The CPI: The key to understanding economic inflation

The Consumer Price Index, known as CPI, is an essential tool in the world of economics. This indicator plays a crucial role in providing us with a window into the price dynamics of goods and services we consume daily. In this article, we will explore in detail what the CPI is, its fundamental purpose, how it is calculated, and how it is used to measure inflation. In addition, we will unravel the different types of CPI that are used to analyze the evolution of prices in various areas of the economy and what relationship it has with the unemployment rate.

What is the CPI

The Consumer Price Index (CPI) is an essential measure in the world of economics. It is a key indicator that helps governments, businesses and consumers understand and evaluate the evolution of prices of goods and services in a given economy. The CPI provides an overview of inflation and is a fundamental tool in economics that allows us to measure inflation and understand how the prices of goods and services affect people's daily lives and economic stability in general. Its calculation and analysis are crucial for making informed economic decisions.

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Annual evolution of the CPI in Spain. Source: INE.

What is it for

The CPI is used to measure the variation in the price level of a basket of goods and services representative of average consumers. This allows economists, analysts and public policy makers to evaluate inflation, which is the generalized and sustained increase in prices. Inflation can have a significant impact on the economy, as it can erode people's purchasing power and affect overall economic stability. In addition to assessing inflation, the CPI is also used in indexing salaries and contracts, ensuring that adjustments are made in line with rising prices. It is also essential for calculating real Gross Domestic Product (GDP), which is a fundamental measure of economic growth.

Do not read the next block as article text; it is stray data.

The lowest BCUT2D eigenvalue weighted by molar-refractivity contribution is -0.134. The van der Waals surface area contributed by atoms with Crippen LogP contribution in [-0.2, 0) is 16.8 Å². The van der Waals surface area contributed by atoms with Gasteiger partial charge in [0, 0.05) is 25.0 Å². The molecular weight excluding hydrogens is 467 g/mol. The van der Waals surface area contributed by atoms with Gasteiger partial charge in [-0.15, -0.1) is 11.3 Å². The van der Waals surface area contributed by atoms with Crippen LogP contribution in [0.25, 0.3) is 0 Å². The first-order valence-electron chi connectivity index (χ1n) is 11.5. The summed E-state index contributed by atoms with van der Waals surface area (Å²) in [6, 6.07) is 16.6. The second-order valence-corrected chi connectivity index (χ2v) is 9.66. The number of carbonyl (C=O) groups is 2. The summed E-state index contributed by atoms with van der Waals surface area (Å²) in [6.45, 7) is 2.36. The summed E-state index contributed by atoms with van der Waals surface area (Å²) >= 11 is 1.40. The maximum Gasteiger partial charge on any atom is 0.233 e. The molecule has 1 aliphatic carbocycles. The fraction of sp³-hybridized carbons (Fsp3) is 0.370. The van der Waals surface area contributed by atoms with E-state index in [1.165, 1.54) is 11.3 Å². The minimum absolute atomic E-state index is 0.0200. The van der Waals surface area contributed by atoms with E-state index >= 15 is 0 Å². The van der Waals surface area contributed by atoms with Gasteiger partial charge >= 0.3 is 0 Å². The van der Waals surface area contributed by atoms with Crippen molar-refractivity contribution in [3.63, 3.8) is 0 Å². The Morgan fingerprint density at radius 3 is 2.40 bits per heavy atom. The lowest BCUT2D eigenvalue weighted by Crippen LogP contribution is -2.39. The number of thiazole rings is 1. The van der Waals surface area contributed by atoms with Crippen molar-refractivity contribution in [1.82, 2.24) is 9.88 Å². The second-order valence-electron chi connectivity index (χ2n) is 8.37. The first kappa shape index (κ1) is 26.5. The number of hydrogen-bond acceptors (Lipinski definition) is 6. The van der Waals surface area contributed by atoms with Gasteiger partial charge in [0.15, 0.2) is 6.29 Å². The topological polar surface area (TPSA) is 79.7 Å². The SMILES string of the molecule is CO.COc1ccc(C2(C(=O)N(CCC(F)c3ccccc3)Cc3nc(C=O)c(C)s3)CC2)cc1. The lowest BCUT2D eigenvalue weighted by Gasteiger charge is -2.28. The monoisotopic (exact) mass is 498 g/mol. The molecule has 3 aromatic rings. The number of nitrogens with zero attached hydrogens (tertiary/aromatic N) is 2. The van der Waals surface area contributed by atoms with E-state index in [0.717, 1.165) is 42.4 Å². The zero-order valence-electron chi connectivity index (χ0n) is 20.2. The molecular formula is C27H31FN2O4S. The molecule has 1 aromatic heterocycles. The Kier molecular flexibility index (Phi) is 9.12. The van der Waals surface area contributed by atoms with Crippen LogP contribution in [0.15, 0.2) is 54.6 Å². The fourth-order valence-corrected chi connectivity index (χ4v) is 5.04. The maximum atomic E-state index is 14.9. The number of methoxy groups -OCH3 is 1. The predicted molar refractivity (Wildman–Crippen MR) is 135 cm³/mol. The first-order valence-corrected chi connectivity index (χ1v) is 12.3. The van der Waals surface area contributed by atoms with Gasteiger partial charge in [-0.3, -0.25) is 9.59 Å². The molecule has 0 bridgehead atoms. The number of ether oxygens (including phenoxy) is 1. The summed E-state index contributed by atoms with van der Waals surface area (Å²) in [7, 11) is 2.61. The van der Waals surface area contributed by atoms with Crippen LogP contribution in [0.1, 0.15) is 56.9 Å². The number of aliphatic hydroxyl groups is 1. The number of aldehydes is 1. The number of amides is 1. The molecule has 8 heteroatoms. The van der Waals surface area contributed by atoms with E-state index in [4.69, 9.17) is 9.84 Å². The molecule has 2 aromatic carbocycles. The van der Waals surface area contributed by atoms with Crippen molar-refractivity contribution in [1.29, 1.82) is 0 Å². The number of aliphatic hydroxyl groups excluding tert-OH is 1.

How the CPI works

The CPI is calculated through a series of steps:

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Groups that make up the IPC. Source: CaixaBank Blog.

Types of CPI

There are several types of CPI that are used to measure inflation in different segments of the economy or for specific purposes.

Relationship between the CPI and the unemployment rate

In the broadest sense, the CPI and unemployment rates are usually inversely related. This is not always the case in all economies, but the Federal Reserve often attempts to decrease one metric while balancing the other. For example, in response to the COVID-19 pandemic, the Federal Reserve took unprecedented supervisory and regulatory measures to stimulate the economy. As a result, the labor market strengthened and returned to pre-pandemic rates in March 2022; However, this stimulus has led to the highest CPI estimates in decades. As a result of higher-than-expected CPI estimates, the Federal Reserve began raising interest rates and reducing certain asset purchases. On the one hand, these measures aim to slow down economic growth, make it more expensive for consumers to acquire debt and slow the growth of the money supply. On the other hand, these additional expenses can burden households and make businesses less profitable. All things being equal, when the Fed attempts to lower the CPI, it runs the risk of unintentionally increasing unemployment rates.

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Relationship between the inflation rate and the unemployment rate. Source: Economic Help.


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